Considerations for determining parenting arrangements: factors that influence outcomes

Summary: Parenting Arrangements – Factors to consider

There has been much written on factors that should be considered when making post-divorce/separation parenting arrangements. However most reports focus on discrete factors, or supporting specific models (i.e., shared care, care in families with single identifiable issues) or do not draw clear links to the existing body of evidence. This document represents a synthesis of elements, factors and experiences worthy of consideration in determining parenting arrangements, drawing on research on factors affecting general child development, as well as exploring specific post- divorce/separation research and drawing a link to child outcomes.

This document consists of three parts. Section one describes important findings on the effects of divorce on children from a risk and resiliency perspective and lists a number of important considerations. Section two explores the impact of time spent parenting, providing a description of how time has been conceptualized in divorce/separation and parenting research, and lists the core themes/findings from the academic research. Finally, section three lists and describes common factors that are important for child outcomes.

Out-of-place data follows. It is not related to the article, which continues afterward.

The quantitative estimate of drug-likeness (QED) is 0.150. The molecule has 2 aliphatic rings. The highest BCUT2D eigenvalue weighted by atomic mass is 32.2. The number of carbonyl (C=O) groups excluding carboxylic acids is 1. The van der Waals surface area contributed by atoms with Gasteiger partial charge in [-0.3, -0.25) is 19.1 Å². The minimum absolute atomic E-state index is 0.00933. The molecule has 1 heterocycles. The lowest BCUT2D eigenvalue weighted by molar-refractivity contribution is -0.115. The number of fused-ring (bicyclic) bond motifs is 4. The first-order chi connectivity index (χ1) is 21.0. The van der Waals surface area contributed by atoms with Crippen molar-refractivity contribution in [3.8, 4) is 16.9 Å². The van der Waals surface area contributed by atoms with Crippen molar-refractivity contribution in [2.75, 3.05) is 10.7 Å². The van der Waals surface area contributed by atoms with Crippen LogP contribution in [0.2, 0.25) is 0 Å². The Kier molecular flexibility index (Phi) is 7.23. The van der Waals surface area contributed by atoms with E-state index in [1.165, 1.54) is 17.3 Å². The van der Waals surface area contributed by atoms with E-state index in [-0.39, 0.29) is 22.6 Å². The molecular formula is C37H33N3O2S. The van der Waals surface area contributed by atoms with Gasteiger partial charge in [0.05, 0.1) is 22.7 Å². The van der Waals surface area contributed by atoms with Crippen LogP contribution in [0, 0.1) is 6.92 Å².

Risk and Resiliency

It has become generally accepted that there is a variety of risk and protective factors that can impact on children’s adjustment and outcomes (longer term effects) during and after divorce/separation. These factors function to make it more or less likely that children will experience long and short term adjustment issues (i.e., internalizing/externalizing behavioural problems; dropping out of school; poor academic performance; substance (ab)use; poor physical health; and teenage pregnancy), particularly if several factors are present simultaneously. It is important to consider the circumstances of children and their families when working to mitigate risk and promote positive adjustment among children. These factors can be present (or absent) in many different combinations, and each will require a tailored approach to determining parenting arrangements that are best for children.Footnote 1

Time Spent Parenting

Research also outlines the role of parenting time and how the parenting arrangement unfolds in terms of time divisions. In general, according to current research, important considerations relevant to the creation of parenting arrangements include: